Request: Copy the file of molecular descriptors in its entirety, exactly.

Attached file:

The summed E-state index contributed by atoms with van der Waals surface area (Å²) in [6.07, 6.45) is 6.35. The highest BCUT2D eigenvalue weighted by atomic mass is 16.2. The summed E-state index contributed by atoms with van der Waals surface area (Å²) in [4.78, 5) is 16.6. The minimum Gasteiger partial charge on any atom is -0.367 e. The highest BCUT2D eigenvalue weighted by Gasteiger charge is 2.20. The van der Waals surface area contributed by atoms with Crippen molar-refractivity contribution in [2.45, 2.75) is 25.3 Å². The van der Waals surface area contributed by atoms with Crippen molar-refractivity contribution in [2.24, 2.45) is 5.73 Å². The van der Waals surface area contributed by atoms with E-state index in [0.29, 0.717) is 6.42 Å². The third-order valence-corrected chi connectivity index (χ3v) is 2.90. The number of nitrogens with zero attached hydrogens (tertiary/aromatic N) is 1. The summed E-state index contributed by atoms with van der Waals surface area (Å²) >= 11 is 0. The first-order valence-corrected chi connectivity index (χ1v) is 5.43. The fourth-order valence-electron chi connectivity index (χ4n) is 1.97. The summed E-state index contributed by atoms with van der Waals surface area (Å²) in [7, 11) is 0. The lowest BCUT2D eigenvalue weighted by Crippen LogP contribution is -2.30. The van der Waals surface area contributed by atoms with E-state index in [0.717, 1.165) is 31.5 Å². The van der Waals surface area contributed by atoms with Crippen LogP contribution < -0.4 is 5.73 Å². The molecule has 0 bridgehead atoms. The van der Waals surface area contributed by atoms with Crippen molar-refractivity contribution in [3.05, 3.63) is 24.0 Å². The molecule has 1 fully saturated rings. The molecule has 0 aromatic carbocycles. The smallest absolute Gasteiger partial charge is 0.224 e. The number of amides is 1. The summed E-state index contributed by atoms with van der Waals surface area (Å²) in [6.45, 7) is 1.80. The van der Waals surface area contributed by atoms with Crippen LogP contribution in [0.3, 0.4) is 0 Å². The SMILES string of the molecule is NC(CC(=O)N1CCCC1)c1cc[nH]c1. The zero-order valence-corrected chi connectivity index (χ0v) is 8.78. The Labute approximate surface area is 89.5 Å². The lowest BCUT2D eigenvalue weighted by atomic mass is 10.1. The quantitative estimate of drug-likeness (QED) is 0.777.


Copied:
The summed E-state index contributed by atoms with van der Waals surface area (Å²) in [6.07, 6.45) is 6.35. The highest BCUT2D eigenvalue weighted by atomic mass is 16.2. The summed E-state index contributed by atoms with van der Waals surface area (Å²) in [4.78, 5) is 16.6. The minimum Gasteiger partial charge on any atom is -0.367 e. The highest BCUT2D eigenvalue weighted by Gasteiger charge is 2.20. The van der Waals surface area contributed by atoms with Crippen molar-refractivity contribution in [2.45, 2.75) is 25.3 Å². The van der Waals surface area contributed by atoms with Crippen molar-refractivity contribution in [2.24, 2.45) is 5.73 Å². The van der Waals surface area contributed by atoms with E-state index in [0.29, 0.717) is 6.42 Å². The third-order valence-corrected chi connectivity index (χ3v) is 2.90. The number of nitrogens with zero attached hydrogens (tertiary/aromatic N) is 1. The summed E-state index contributed by atoms with van der Waals surface area (Å²) >= 11 is 0. The first-order valence-corrected chi connectivity index (χ1v) is 5.43. The fourth-order valence-electron chi connectivity index (χ4n) is 1.97. The summed E-state index contributed by atoms with van der Waals surface area (Å²) in [7, 11) is 0. The lowest BCUT2D eigenvalue weighted by Crippen LogP contribution is -2.30. The van der Waals surface area contributed by atoms with E-state index in [0.717, 1.165) is 31.5 Å². The van der Waals surface area contributed by atoms with Crippen LogP contribution < -0.4 is 5.73 Å². The molecule has 0 bridgehead atoms. The van der Waals surface area contributed by atoms with Crippen molar-refractivity contribution in [3.05, 3.63) is 24.0 Å². The molecule has 1 fully saturated rings. The molecule has 0 aromatic carbocycles. The smallest absolute Gasteiger partial charge is 0.224 e. The number of amides is 1. The summed E-state index contributed by atoms with van der Waals surface area (Å²) in [6.45, 7) is 1.80. The van der Waals surface area contributed by atoms with Crippen LogP contribution in [0.3, 0.4) is 0 Å². The SMILES string of the molecule is NC(CC(=O)N1CCCC1)c1cc[nH]c1. The zero-order valence-corrected chi connectivity index (χ0v) is 8.78. The Labute approximate surface area is 89.5 Å². The lowest BCUT2D eigenvalue weighted by atomic mass is 10.1. The quantitative estimate of drug-likeness (QED) is 0.777.